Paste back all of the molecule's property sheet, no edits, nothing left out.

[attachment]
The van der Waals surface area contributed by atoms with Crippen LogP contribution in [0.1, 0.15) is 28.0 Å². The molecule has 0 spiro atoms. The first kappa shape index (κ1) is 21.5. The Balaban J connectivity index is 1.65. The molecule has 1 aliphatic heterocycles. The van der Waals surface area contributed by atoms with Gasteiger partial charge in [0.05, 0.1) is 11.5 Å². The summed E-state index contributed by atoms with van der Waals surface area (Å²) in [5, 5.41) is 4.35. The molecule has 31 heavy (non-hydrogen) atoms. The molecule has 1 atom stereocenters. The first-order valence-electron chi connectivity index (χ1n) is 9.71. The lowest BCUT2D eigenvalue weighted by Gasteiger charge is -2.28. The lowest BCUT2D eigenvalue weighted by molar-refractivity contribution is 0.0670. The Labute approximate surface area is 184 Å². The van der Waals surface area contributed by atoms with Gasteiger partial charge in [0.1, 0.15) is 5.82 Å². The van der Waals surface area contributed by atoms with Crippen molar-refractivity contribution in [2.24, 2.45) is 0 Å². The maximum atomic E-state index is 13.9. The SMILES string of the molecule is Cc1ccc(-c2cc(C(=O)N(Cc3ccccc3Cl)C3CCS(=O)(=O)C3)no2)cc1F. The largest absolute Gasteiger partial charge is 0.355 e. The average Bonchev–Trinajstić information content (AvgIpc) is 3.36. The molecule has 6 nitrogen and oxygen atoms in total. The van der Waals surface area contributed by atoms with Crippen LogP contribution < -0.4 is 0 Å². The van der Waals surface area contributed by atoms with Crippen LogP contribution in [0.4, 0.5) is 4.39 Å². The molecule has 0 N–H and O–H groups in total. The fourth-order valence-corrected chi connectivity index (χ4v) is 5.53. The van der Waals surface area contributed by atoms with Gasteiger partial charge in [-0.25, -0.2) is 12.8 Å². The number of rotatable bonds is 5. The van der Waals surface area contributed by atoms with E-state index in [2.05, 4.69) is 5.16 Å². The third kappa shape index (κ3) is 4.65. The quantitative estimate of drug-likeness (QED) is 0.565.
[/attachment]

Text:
The van der Waals surface area contributed by atoms with Crippen LogP contribution in [0.1, 0.15) is 28.0 Å². The molecule has 0 spiro atoms. The first kappa shape index (κ1) is 21.5. The Balaban J connectivity index is 1.65. The molecule has 1 aliphatic heterocycles. The van der Waals surface area contributed by atoms with Gasteiger partial charge in [0.05, 0.1) is 11.5 Å². The summed E-state index contributed by atoms with van der Waals surface area (Å²) in [5, 5.41) is 4.35. The molecule has 31 heavy (non-hydrogen) atoms. The molecule has 1 atom stereocenters. The first-order valence-electron chi connectivity index (χ1n) is 9.71. The lowest BCUT2D eigenvalue weighted by Gasteiger charge is -2.28. The lowest BCUT2D eigenvalue weighted by molar-refractivity contribution is 0.0670. The Labute approximate surface area is 184 Å². The van der Waals surface area contributed by atoms with Gasteiger partial charge in [0.1, 0.15) is 5.82 Å². The van der Waals surface area contributed by atoms with Crippen molar-refractivity contribution in [2.24, 2.45) is 0 Å². The maximum atomic E-state index is 13.9. The SMILES string of the molecule is Cc1ccc(-c2cc(C(=O)N(Cc3ccccc3Cl)C3CCS(=O)(=O)C3)no2)cc1F. The largest absolute Gasteiger partial charge is 0.355 e. The average Bonchev–Trinajstić information content (AvgIpc) is 3.36. The molecule has 6 nitrogen and oxygen atoms in total. The van der Waals surface area contributed by atoms with Crippen LogP contribution < -0.4 is 0 Å². The van der Waals surface area contributed by atoms with Crippen LogP contribution in [0.4, 0.5) is 4.39 Å². The molecule has 0 N–H and O–H groups in total. The fourth-order valence-corrected chi connectivity index (χ4v) is 5.53. The van der Waals surface area contributed by atoms with Gasteiger partial charge in [-0.25, -0.2) is 12.8 Å². The number of rotatable bonds is 5. The van der Waals surface area contributed by atoms with E-state index in [2.05, 4.69) is 5.16 Å². The third kappa shape index (κ3) is 4.65. The quantitative estimate of drug-likeness (QED) is 0.565.